All rich landowners possessed monkeys, gazelle, ibex and other animals of the desert which they caught, tamed and kept on their estates. They had long learned that the dog was man’s best friend as well as his hunting companion, sheepdogs, greyhounds (often on a leash) and salukis were favourites. Greyhounds and salukis were allowed to enter the house or even sleep beneath the master’s chair. There are no representations of a nobleman petting a dog, but the Egyptian tomb of Kagemni has a relief of him watching a puppy being fed. Dogs were given names: one was buried near his master in a ist-dynasty burial ground and his tombstone was inscribed ‘Neb’ (Lord), with his picture. Cats seem not to have been allowed in houses in the Old Kingdom, they were depicted only in papyrus groves, raiding birds’ nests. The Nile goose was given special treatment, being allowed into courtyard and garden. Domestic fowl did not include cocks and hens, only ducks, pigeons, geese and waterfowl.
Wealthy ancient Egyptian households included numerous servants, attending the master punctiliously from the moment he rose in the morning. These were free servants, Egyptians of poorer classes, at liberty to leave their master’s service if they so wished. He had ‘listeners’ for his call, ‘cup-bearers’ to wait at table, and ‘followers’ to bear his sandals, matting and fly-whisk. Most households included dwarfs and hunchbacks, who were not maltreated or used for amusement purposes, but were employed in the laundry or the kitchen, or put in charge of the household pets. One of the richest tombs on the Giza necropolis in fact belongs to a dwarf named Seneb.
The Egyptian tomb of Ptahhotep contains a mural showing the nobleman at his morning toilet. A pedicurist works on his feet, a manicurist on his hands, while musicians entertain him and his pet greyhound and a monkey take refuge beneath his chair. People were fastidious about cleanliness, especially the women. They took great pains with their toilet, washing their bodies with particular attention before meals, using a basin and a vessel with a spout. They shaved their limbs with bronze hooked razors with curved blades, and used tweezers and scrapers. Special care was taken with their hair, which they washed, anointed with oils and fashioned into curls and plaits with the aid of combs of wood and ivory. Women applied their characteristic band of colour round the eye with a paint roduced from lead ores and known from pre-dynastic times as a remedy for eye ailments as well as for adornment, using tiny ivory and wooden sticks and mirrors (polished metal discs with a handle). All small items were kept in decorative boxes of ebony, alabaster, marble and crystal, sometimes engraved with miniature bas-reliefs.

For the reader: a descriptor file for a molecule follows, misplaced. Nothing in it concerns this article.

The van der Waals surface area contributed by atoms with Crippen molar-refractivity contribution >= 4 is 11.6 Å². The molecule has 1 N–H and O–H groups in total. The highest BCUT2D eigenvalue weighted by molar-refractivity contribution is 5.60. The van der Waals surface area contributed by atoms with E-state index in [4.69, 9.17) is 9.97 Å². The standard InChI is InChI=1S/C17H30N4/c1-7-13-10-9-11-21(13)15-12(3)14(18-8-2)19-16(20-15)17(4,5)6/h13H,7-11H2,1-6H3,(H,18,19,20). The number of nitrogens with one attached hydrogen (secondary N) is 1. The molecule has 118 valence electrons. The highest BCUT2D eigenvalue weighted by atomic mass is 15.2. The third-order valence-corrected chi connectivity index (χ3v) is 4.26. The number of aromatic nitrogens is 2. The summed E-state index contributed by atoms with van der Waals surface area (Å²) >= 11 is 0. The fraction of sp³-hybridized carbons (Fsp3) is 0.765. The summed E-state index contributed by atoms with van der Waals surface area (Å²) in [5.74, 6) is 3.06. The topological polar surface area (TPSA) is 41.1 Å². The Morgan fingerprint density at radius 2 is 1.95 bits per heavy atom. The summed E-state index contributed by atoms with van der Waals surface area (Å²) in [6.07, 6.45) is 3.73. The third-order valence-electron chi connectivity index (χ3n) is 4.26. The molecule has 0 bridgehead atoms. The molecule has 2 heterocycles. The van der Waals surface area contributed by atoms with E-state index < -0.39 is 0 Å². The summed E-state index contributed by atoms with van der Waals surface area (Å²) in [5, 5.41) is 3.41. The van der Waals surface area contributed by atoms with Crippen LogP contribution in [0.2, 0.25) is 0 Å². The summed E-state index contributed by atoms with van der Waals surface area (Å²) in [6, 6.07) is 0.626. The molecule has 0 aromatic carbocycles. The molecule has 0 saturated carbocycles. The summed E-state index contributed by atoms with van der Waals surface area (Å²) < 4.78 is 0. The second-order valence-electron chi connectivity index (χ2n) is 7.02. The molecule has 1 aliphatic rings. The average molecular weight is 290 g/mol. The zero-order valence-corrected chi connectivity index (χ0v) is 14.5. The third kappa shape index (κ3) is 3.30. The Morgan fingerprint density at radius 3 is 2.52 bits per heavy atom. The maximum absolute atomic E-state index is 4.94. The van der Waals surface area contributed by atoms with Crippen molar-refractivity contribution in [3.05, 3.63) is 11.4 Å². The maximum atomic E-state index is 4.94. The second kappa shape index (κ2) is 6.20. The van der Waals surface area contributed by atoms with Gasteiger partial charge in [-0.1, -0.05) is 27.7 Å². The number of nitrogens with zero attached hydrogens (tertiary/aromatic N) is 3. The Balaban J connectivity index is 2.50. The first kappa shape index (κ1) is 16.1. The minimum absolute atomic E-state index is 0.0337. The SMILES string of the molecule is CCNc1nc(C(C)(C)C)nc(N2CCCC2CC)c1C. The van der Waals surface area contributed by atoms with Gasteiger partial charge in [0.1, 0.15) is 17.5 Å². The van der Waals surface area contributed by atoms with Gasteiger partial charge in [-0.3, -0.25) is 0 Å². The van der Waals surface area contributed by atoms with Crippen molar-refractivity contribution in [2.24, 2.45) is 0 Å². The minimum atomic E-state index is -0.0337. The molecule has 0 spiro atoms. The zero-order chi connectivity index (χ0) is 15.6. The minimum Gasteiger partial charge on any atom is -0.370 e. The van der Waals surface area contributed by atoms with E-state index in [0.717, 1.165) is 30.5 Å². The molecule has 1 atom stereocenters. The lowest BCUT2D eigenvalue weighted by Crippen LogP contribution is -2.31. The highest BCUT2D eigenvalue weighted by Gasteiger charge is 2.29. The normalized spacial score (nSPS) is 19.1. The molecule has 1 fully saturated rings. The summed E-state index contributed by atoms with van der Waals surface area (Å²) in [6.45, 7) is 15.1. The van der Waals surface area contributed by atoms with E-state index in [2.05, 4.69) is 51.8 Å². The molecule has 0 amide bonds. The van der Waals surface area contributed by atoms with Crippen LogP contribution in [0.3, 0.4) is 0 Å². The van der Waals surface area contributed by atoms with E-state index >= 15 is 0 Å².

In a ancient Egyptian land of almost constant sunshine much clothing was unnecessary. Most garments were made of linen. Silk and cotton were unknown and wool only rarely used. The women wore a sheath from beneath the arms extending to the ankles with broad bands over the shoulders. The men wore short, broad, pleated skirts and sandals. Children, as befitted the climate, were left without clothing. Ancient Egyptians were not self-conscious about nudity. Maidservants and dancers had loincloths and girdles only, often with blossoms around the neck. The simple effect of the clothing was enhanced by colourful jewellery which both men and women loved to wear: elaborate coloured necklaces and bead collars, and bracelets for the women. Since the men usually kept their hair closely cropped, wigs were an important article of apparel among the upper classes.
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